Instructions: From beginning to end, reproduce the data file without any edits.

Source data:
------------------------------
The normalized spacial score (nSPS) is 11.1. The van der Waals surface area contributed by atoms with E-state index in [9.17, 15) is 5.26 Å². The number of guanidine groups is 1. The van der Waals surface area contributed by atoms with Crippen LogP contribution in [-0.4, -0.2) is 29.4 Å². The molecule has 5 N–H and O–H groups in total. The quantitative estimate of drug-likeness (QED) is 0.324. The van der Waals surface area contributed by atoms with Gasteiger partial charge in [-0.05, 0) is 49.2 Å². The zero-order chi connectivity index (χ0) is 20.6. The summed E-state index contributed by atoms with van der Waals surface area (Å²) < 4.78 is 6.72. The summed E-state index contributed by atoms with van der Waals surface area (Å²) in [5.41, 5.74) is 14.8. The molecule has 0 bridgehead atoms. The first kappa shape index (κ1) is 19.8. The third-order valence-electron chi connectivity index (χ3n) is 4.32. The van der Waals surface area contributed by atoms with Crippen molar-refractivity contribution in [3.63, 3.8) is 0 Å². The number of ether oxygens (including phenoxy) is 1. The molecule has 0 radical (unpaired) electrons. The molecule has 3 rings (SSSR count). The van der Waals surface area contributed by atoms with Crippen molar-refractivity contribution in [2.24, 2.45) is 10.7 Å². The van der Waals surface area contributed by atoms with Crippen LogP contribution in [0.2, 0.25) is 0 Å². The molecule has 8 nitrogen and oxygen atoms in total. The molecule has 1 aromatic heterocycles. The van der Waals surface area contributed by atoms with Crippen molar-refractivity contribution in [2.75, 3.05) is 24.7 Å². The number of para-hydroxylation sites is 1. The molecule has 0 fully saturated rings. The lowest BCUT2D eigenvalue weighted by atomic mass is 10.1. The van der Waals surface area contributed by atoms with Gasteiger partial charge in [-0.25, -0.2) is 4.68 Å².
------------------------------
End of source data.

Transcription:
The normalized spacial score (nSPS) is 11.1. The van der Waals surface area contributed by atoms with E-state index in [9.17, 15) is 5.26 Å². The number of guanidine groups is 1. The van der Waals surface area contributed by atoms with Crippen LogP contribution in [-0.4, -0.2) is 29.4 Å². The molecule has 5 N–H and O–H groups in total. The quantitative estimate of drug-likeness (QED) is 0.324. The van der Waals surface area contributed by atoms with Gasteiger partial charge in [-0.05, 0) is 49.2 Å². The zero-order chi connectivity index (χ0) is 20.6. The summed E-state index contributed by atoms with van der Waals surface area (Å²) < 4.78 is 6.72. The summed E-state index contributed by atoms with van der Waals surface area (Å²) in [5.41, 5.74) is 14.8. The molecule has 0 bridgehead atoms. The first kappa shape index (κ1) is 19.8. The third-order valence-electron chi connectivity index (χ3n) is 4.32. The van der Waals surface area contributed by atoms with Crippen molar-refractivity contribution in [3.63, 3.8) is 0 Å². The number of ether oxygens (including phenoxy) is 1. The molecule has 0 radical (unpaired) electrons. The molecule has 3 rings (SSSR count). The van der Waals surface area contributed by atoms with Crippen molar-refractivity contribution in [2.24, 2.45) is 10.7 Å². The van der Waals surface area contributed by atoms with Crippen LogP contribution in [0.2, 0.25) is 0 Å². The molecule has 8 nitrogen and oxygen atoms in total. The molecule has 1 aromatic heterocycles. The van der Waals surface area contributed by atoms with Crippen molar-refractivity contribution in [2.75, 3.05) is 24.7 Å². The number of para-hydroxylation sites is 1. The molecule has 0 fully saturated rings. The lowest BCUT2D eigenvalue weighted by atomic mass is 10.1. The van der Waals surface area contributed by atoms with Gasteiger partial charge in [-0.25, -0.2) is 4.68 Å².